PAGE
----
Florida is loaded with irresponsible BYB's. While searching for my next boxer, you would be surprised at some of the deplorable conditions I've come across. I've really only come across two breeders in the state that I would actually even consider. After searching, I became so disgusted that I went through FL Boxer rescue and rescued Maddie. Who knows where she came from....pet store, BYB, or reputable breeder. I don't know, all I knew was that there were so many in rescue already, and I wasn't about to line the pockets of another BYB or pet store.
The only way we are going to stop these irresponsible breeders is to stop buying from them.
 

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I really don't understand your statement that FL doesn't really allow you to be a bad breeder.
You're right that was just a comment from me getting over defensive. I agree most with Caillou... I mean I understand where you guys are coming from... but it's just impossible.
 

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BYB are always, always going to be bringing puppies into this world because it's just an inconceivable thing to regulate.
I do understand your point, but I guarantee you that if people weren't buying irresponsibly-bred puppies, there would very soon not be very many!

And a lot of people who really want a boxer (or other) just can't afford the cost of a pedigree specimen - it doesn't automatically make them bad owners.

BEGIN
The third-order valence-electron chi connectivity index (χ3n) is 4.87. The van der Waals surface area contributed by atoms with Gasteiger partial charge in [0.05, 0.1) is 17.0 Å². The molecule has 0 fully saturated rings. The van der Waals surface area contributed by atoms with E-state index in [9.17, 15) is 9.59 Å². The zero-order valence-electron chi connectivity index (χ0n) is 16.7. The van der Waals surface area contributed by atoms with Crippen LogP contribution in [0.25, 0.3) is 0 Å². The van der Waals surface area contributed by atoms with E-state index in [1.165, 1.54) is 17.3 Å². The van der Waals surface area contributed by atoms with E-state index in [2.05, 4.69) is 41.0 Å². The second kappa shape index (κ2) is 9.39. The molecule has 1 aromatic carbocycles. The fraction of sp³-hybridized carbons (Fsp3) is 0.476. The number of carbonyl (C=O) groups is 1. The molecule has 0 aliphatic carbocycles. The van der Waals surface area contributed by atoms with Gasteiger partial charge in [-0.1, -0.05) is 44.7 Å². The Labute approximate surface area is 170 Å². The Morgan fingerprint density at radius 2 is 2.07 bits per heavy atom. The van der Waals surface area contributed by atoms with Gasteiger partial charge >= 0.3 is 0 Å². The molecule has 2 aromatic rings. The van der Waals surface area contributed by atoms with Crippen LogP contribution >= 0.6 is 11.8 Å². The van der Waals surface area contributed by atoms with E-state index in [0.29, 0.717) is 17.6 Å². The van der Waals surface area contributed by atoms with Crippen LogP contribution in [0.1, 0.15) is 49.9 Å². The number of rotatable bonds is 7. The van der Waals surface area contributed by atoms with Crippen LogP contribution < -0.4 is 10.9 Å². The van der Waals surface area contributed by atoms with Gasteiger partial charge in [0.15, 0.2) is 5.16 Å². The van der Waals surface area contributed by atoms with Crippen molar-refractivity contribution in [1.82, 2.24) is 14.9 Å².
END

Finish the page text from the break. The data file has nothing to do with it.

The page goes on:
I don't think anyone is a bad owner based on where they got their dog; they have just made a bad decision, or an uninformed one.  It happens all the time - most of the people who campaign hardest about purchasing from responsible breeders are those who didn't do so their first time, and learned the hard way why it's important.  I don't criticize anyone for making a mistake - though I'll admit I have little patience for people who have taken time to gather all the information, learn and understand why they shouldn't buy a puppy from an irresponsible breeder, and do so anyway.

As far as not being able to afford a "pedigree specimen" - that's just an excuse.  If they can afford to buy an irresponsibly-bred puppy and feed it for a few months, they can afford to wait a few months and save their money and buy a responsibly-bred puppy.  (And if they can afford a puppy from the pet store, they can certainly afford a responsibly-bred one; pet store puppies generally cost half again as much as a responsibly-bred puppy, and sometimes double - or quadruple, for whites!)  People just don't want to wait; we live in a society of instant gratification, and the thought of saving money to purchase a puppy when they can get one down the street today is anathema to most.  Often, of course, in the long run by waiting they could have purchased the responsibly-bred puppy multiple times over, with the sometimes extremely expensive medical care that is necessary for many irresponsibly-bred puppies.  

The only way we are going to stop these irresponsible breeders is to stop buying from them.
Yes, exactly. :)
 

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Hi Newcastle, i actually agree with what you're saying- can you believe it :wink: